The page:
The Conservatives have used the infrastructure spending and EI as a political tool, said the Liberal MP.

“A blunt instrument to divide Canadians and to divide Parliament as part of a strategic ploy hatched to distribute false and misleading information to Canadians.”

Harper’s government is using false statistics and never allows facts or truth to get in his way of dividing the country, Easter said.

These are  the traits of this government, he said.

“I believe Parliament should be a place to debate ideas and form consenus. However, instead we are witnessing Conservative members stalling valuable committee work, creating unnecessary delays and bringing nothing to the table. I personally believe this is intentional.”

Canada was experiencing economic prosperity when the Liberals held the prime minister’s office, Easter said

“The Harper government inherited a $12 billion surplus from the Liberals and because of their poor fiscal management we can expect to have a $165 billion deficit in five years.”

P.E.I. has been affacted by what he feels is the government’s mismanaging of the economy, Easter said.

“It is important to remember that it was only one year ago that the Conservatives were still projecting  surpluses. Only a few months later they acknowledge a $34-billion deficit. They are now estimating $59 billion.”

It might appear the Conservatives are providing more money than ever, but they are not, said Easter.

“In an effort to influence the public, they are making announcements and then making re-announcements about the exact same funding time and time again. We cannot trust a government that completely misleads Canadians.”

The Liberal Party can restore Canada’s fiscal integrity, as history shows, Easter said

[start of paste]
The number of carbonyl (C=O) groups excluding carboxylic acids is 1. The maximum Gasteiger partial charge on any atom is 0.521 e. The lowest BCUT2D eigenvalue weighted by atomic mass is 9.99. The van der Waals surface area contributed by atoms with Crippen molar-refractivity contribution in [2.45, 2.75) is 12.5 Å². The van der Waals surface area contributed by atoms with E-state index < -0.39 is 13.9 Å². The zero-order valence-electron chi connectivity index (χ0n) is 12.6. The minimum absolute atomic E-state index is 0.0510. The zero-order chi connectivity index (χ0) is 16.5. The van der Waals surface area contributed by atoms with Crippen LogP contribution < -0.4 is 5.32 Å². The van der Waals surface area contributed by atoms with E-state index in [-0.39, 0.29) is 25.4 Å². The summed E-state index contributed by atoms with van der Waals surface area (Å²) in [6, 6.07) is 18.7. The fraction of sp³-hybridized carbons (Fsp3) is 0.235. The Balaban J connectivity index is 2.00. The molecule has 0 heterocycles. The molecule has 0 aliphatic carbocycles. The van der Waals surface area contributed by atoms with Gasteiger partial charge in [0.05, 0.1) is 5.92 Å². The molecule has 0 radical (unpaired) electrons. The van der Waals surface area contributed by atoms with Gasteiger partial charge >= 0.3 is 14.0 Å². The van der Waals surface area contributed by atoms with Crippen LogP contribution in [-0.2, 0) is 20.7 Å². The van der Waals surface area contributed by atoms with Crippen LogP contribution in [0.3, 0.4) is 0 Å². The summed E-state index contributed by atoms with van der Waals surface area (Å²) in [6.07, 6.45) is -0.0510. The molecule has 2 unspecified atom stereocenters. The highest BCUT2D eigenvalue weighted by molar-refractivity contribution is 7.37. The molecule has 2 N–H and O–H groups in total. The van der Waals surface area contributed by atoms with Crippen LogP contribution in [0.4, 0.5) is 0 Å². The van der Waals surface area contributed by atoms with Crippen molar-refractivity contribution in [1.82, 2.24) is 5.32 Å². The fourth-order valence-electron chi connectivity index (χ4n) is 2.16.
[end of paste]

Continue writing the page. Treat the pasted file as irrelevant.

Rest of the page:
“Unlike Stephen Harper, Mr. Ignatieff and the Liberal Party of Canada believe in a strong national government. We offer Canadians sound fiscal management, social eqaulity, and justice for all provinces and Canadians. A Liberal government would be honest and transparent with the public on program costing, as any good government should.”

Charlottetown Liberal MP Shawn Murphy said the Conservative’s stimulus package is helpful to Canadians in some areas but weak in others.

“The unemployment rate is a real problem with 500,000 Canadians being unemployed. There is also the $60 billion deficit that has to be paid back.”

P.E.I. hasn’t been hit as hard as other provinces by the economic downturn but the province has taken a hit in the manufacturing base, Murphy said

“The manufacturing base includes the mining, forestry, and lobster fishing industries, which are effected by the economic downturn. The lobster fishery suffered a 25 per cent price drop.”

Ignatieff would make stronger investments in the manufacturing base, such as the forestry, and would also make sure Canadian workers would have emploment insurance, said Murphy.

“Mr. Ignatieff would also stimulate the economy by strengthening the green job market.”

Liberal reactions to Harper’s conduct at G20 Summit a mixed bag

December 3, 2009

The Prime Minister has not represented Canada well at any time, let alone at the G20 Summit, says Malpeque MP Wayne Easter.

The economic summit was held Sept. 24-25 in Pittsburgh. The leaders of the 20 largest global economies met to discuss foregin policy and other global issues.

Easter has not been impressed with the way Stephen Harper has been dealing with other world leaders.

“His pattern of avoiding productive communication with other countries is appalling, especially with respect to action on climate change.”

Not all Liberal MPs are completely unsatisfied with Harper’s diplomatic conduct. Charlottetown MP Shawn Murphy commended the prime minister’s decision to not attend Iranian President Mahmoud Ahmadinejad’s speech at the UN.

“He made the right choice.”

Although he agreed with this decision, Murphy said he did not agree with Harper’s choice to leave the summit a day early.

“He didn’t stick around for the last day for the enviromental talks because he has no plan for Canada when it comes to dealing with climate change. It’s disappointing that he doesn’t have anything to say.”